US8714730B2 - Method of selective drum maintenance in a drum maintenance unit in a printing apparatus - Google Patents

Method of selective drum maintenance in a drum maintenance unit in a printing apparatus Download PDF

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US8714730B2
US8714730B2 US13/324,523 US201113324523A US8714730B2 US 8714730 B2 US8714730 B2 US 8714730B2 US 201113324523 A US201113324523 A US 201113324523A US 8714730 B2 US8714730 B2 US 8714730B2
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image
ink
receiving member
release agent
image receiving
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US20130147888A1 (en
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Michael Cameron Gordon
Joseph B. Gault
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Xerox Corp
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Xerox Corp
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    • BPERFORMING OPERATIONS; TRANSPORTING
    • B41PRINTING; LINING MACHINES; TYPEWRITERS; STAMPS
    • B41JTYPEWRITERS; SELECTIVE PRINTING MECHANISMS, e.g. INK-JET PRINTERS, THERMAL PRINTERS, i.e. MECHANISMS PRINTING OTHERWISE THAN FROM A FORME; CORRECTION OF TYPOGRAPHICAL ERRORS
    • B41J2/00Typewriters or selective printing mechanisms characterised by the printing or marking process for which they are designed
    • B41J2/005Typewriters or selective printing mechanisms characterised by the printing or marking process for which they are designed characterised by bringing liquid or particles selectively into contact with a printing material
    • B41J2/01Ink jet
    • BPERFORMING OPERATIONS; TRANSPORTING
    • B41PRINTING; LINING MACHINES; TYPEWRITERS; STAMPS
    • B41JTYPEWRITERS; SELECTIVE PRINTING MECHANISMS, e.g. INK-JET PRINTERS, THERMAL PRINTERS, i.e. MECHANISMS PRINTING OTHERWISE THAN FROM A FORME; CORRECTION OF TYPOGRAPHICAL ERRORS
    • B41J2/00Typewriters or selective printing mechanisms characterised by the printing or marking process for which they are designed
    • B41J2/005Typewriters or selective printing mechanisms characterised by the printing or marking process for which they are designed characterised by bringing liquid or particles selectively into contact with a printing material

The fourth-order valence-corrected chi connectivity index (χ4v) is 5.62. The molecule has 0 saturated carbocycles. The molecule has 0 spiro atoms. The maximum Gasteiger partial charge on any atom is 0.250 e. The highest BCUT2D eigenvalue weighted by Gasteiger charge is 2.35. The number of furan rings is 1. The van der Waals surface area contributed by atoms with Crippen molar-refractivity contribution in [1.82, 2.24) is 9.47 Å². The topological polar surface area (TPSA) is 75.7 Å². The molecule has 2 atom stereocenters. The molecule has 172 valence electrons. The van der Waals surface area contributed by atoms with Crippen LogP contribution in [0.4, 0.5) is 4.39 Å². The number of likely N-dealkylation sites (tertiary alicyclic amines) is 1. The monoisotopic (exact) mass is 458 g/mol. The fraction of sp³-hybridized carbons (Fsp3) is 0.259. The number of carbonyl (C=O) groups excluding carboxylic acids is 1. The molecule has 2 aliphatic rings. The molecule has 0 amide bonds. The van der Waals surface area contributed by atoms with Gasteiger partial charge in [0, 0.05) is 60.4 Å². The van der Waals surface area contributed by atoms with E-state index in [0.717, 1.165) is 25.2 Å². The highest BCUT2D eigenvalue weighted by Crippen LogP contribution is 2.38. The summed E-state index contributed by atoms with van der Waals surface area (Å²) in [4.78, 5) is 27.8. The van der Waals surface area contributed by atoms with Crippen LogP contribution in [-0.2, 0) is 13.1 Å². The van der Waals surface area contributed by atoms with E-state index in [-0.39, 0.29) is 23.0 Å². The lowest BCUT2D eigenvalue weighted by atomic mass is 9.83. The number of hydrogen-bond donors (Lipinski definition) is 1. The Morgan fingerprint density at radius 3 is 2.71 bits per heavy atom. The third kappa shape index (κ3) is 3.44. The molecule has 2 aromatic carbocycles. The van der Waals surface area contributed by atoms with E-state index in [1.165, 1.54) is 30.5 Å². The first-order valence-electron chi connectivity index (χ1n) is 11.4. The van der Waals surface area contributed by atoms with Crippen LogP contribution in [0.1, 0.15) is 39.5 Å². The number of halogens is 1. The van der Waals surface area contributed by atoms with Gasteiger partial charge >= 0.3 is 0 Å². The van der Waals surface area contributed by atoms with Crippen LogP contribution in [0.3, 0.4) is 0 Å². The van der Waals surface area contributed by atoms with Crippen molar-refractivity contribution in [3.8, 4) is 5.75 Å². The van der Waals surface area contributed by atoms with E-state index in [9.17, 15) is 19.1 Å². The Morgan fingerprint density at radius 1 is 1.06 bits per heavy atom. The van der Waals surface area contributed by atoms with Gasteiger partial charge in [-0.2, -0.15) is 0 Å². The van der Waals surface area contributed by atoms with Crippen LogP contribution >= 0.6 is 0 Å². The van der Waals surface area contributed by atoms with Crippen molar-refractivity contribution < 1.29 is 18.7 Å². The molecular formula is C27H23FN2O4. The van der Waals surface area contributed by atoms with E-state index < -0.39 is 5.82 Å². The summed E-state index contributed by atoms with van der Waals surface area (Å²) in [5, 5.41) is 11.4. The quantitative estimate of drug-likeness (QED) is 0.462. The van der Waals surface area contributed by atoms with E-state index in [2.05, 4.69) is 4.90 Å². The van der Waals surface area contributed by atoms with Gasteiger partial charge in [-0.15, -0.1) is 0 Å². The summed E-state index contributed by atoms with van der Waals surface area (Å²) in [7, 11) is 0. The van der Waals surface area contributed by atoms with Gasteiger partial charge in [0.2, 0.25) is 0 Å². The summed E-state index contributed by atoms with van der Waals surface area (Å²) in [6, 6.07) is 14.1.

• B41J2/01Ink jet
    • B41J2/17Ink jet characterised by ink handling
    • B41J2/175Ink supply systems ; Circuit parts therefor
    • B41J2/17593Supplying ink in a solid state
    • BPERFORMING OPERATIONS; TRANSPORTING
    • B41PRINTING; LINING MACHINES; TYPEWRITERS; STAMPS
    • B41JTYPEWRITERS; SELECTIVE PRINTING MECHANISMS, e.g. INK-JET PRINTERS, THERMAL PRINTERS, i.e. MECHANISMS PRINTING OTHERWISE THAN FROM A FORME; CORRECTION OF TYPOGRAPHICAL ERRORS
    • B41J2/00Typewriters or selective printing mechanisms characterised by the printing or marking process for which they are designed
    • B41J2/005Typewriters or selective printing mechanisms characterised by the printing or marking process for which they are designed characterised by bringing liquid or particles selectively into contact with a printing material
    • B41J2/01Ink jet
    • B41J2002/012Ink jet with intermediate transfer member

Abstract

A printing process identifies conditions for operating an image receiving member to transfer a plurality of ink images from the image receiving member to a plurality of media sheets between applications of release agent to the image receiving member. The printing process transfers a first ink image from the image receiving member to a first media sheet, identifies a size of a second ink image, and forms the second ink image entirely within a portion of the surface of the image receiving member that carried the first ink image. The printing process enables printing with acceptable quality while reducing the consumption of release agent and wear on components in the printer.

Description

TECHNICAL FIELD
The method described below relates to phase change inkjet printers, and more particularly to release agent application systems used in these printers.
BACKGROUND